Predictably, Jamie Oliver, who campaigned for a wide range of coercive regulatory measures to combat the “obesity epidemic”, was said to be “in shock” at this government sell-out to “Big Food”. Equally predictably, Dr Sarah Wollaston, Conservative MP for Totnes and parliamentary nanny in chief, was appalled by this watering-down process. Perhaps she needs to understand that, unlike her, prime minister Theresa May might just turn out to be a conservative. Certainly May seems to have an instinctive dislike of nanny state measures and is disinclined to view the food and drinks producers as capitalist bad-guys intent on the mass promotion of industrial disease.

For “public health”, Big Food is intent on hooking people on “unhealthy foods” by adding “addictive ingredients” such as sugar and salt. It’s all a conspiracy you see. So, no kind of compromise is ever going to appease them.

No safe level of drinking
An apparent softening of the official line on the new, “low-risk” drinking guidelines published by the chief medical officers of health in March this year has also been reported in the press. While the unisex drinking guideline of 14 units a week remains, along with the “there is no safe level of (alcohol) drinking” mantra, the government is keen to damp down the rhetoric. Health secretary Jeremy Hunt will “give context about not preventing people from enjoying a drink” and say that while there is no totally safe limit of alcohol consumption, the risk is no higher than other everyday activities such as driving a car. Rhetorically this is a long way from CMO Dame Sally Davies’ claim that she thinks of the increased risk of cancer every time she reaches for a glass of wine.

The government seems to have accepted that the science underpinning the new guidelines is correct and the message just needs to be spun differently. But the science isn’t correct and the government should instigate an independent review and a call for evidence. Such a move would probably lead to Dame Sally Davies’ resignation, and the government clearly doesn’t want to be at the centre of another row where they are depicted as being on the side of “Big Alcohol”. The drinks industry nevertheless points out that the government champions British exports of products such as Scotch whisky abroad, while condemning alcohol as a health risk at home.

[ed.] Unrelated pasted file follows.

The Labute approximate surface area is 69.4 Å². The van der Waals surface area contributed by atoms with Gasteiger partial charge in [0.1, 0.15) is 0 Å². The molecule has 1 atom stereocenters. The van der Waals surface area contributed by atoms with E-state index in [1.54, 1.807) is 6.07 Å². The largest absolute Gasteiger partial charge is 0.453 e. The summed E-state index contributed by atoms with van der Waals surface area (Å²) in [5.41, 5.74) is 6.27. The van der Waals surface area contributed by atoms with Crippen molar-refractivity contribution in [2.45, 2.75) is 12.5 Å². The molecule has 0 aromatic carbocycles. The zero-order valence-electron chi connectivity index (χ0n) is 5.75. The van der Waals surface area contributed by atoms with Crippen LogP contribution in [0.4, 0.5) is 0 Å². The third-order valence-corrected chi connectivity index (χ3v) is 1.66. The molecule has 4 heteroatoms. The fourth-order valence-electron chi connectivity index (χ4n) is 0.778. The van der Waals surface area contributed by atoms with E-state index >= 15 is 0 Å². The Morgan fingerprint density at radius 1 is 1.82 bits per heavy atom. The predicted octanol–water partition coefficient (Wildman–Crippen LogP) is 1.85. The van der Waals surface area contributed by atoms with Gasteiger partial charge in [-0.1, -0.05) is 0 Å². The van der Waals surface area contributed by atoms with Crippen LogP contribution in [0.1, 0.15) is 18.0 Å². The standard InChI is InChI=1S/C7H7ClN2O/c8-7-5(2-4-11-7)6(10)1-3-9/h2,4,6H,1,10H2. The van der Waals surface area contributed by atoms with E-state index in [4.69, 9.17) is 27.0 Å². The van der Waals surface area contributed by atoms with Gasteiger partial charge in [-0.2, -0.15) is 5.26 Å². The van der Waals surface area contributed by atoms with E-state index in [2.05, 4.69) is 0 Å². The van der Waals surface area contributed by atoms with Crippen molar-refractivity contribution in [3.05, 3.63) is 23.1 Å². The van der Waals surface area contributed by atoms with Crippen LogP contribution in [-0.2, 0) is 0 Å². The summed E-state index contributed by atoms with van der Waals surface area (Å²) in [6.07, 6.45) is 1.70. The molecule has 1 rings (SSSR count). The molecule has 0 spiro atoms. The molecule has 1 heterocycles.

We are a long way from Joe Gormley’s vision of warring parties walking towards each other. Instead, in relation to the obesity strategy and the softening of the rhetoric around the drinking guidelines, we have that most British of solutions: a government compromise that pleases no one.
Paul Chase is a director of CPL Training and a leading commentator on on-trade health and alcohol policy

The four qualities of inspirational leaders – SHOP! by Chris Edger and Tony Hughes

In our last book – Effective Brand Leadership – Be Different, Stay Different. Or Perish! – we focused on the critical role of brand leaders in originating, scaling-up, evolving and reviving foodservice brands. One of our main conclusions – having drawn on our own insights, combined with 24 in-depth case studies provided by brand leaders such as Tom Byng, from Byron, Jillian McLean, from Drake & Morgan, and Karen Forrester, from TGI Friday’s – was the brands most likely to succeed provided “distinctive uplifting experiences” for their teams and guests.

We argued that, in effect, brand members personified their brands. It was vital team members felt “uplifted”, resulting in them acting in a “contagious” manner – infecting their guests with joy and happiness so they departed from their brand visits with fond memories that were (in all probability) likely to result in revisits and strong advocacy to social media sites, friends and family.

But how do you provide “uplifting experiences” for your teams? In the book we touched on the importance of connecting “emotionally” with team members to drive attentive, caring and collegiate behaviours. But what did we mean by this and what generic qualities do brand leaders require to achieve this?